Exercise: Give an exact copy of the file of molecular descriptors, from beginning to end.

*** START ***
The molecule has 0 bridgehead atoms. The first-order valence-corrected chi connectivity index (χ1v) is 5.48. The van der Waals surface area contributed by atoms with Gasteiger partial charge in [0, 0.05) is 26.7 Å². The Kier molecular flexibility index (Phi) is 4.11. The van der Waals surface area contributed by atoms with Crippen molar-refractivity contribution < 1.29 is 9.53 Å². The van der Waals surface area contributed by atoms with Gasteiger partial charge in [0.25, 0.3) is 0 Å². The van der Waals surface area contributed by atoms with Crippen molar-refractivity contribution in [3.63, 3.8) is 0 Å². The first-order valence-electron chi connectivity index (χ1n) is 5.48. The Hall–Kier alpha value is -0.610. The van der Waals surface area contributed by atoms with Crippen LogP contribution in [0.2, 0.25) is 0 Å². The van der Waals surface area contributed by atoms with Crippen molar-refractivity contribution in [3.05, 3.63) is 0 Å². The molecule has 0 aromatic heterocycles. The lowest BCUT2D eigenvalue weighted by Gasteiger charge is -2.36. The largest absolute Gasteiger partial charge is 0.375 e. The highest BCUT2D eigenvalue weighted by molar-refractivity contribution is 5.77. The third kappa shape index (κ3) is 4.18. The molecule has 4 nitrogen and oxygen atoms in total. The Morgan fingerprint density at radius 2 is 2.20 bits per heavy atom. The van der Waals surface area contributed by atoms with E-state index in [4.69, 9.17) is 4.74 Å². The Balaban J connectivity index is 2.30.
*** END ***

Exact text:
The molecule has 0 bridgehead atoms. The first-order valence-corrected chi connectivity index (χ1v) is 5.48. The van der Waals surface area contributed by atoms with Gasteiger partial charge in [0, 0.05) is 26.7 Å². The Kier molecular flexibility index (Phi) is 4.11. The van der Waals surface area contributed by atoms with Crippen molar-refractivity contribution < 1.29 is 9.53 Å². The van der Waals surface area contributed by atoms with Gasteiger partial charge in [0.25, 0.3) is 0 Å². The van der Waals surface area contributed by atoms with Crippen molar-refractivity contribution in [3.63, 3.8) is 0 Å². The first-order valence-electron chi connectivity index (χ1n) is 5.48. The Hall–Kier alpha value is -0.610. The van der Waals surface area contributed by atoms with Crippen LogP contribution in [0.2, 0.25) is 0 Å². The van der Waals surface area contributed by atoms with Crippen molar-refractivity contribution in [3.05, 3.63) is 0 Å². The molecule has 0 aromatic heterocycles. The lowest BCUT2D eigenvalue weighted by Gasteiger charge is -2.36. The largest absolute Gasteiger partial charge is 0.375 e. The highest BCUT2D eigenvalue weighted by molar-refractivity contribution is 5.77. The third kappa shape index (κ3) is 4.18. The molecule has 4 nitrogen and oxygen atoms in total. The Morgan fingerprint density at radius 2 is 2.20 bits per heavy atom. The van der Waals surface area contributed by atoms with E-state index in [4.69, 9.17) is 4.74 Å². The Balaban J connectivity index is 2.30.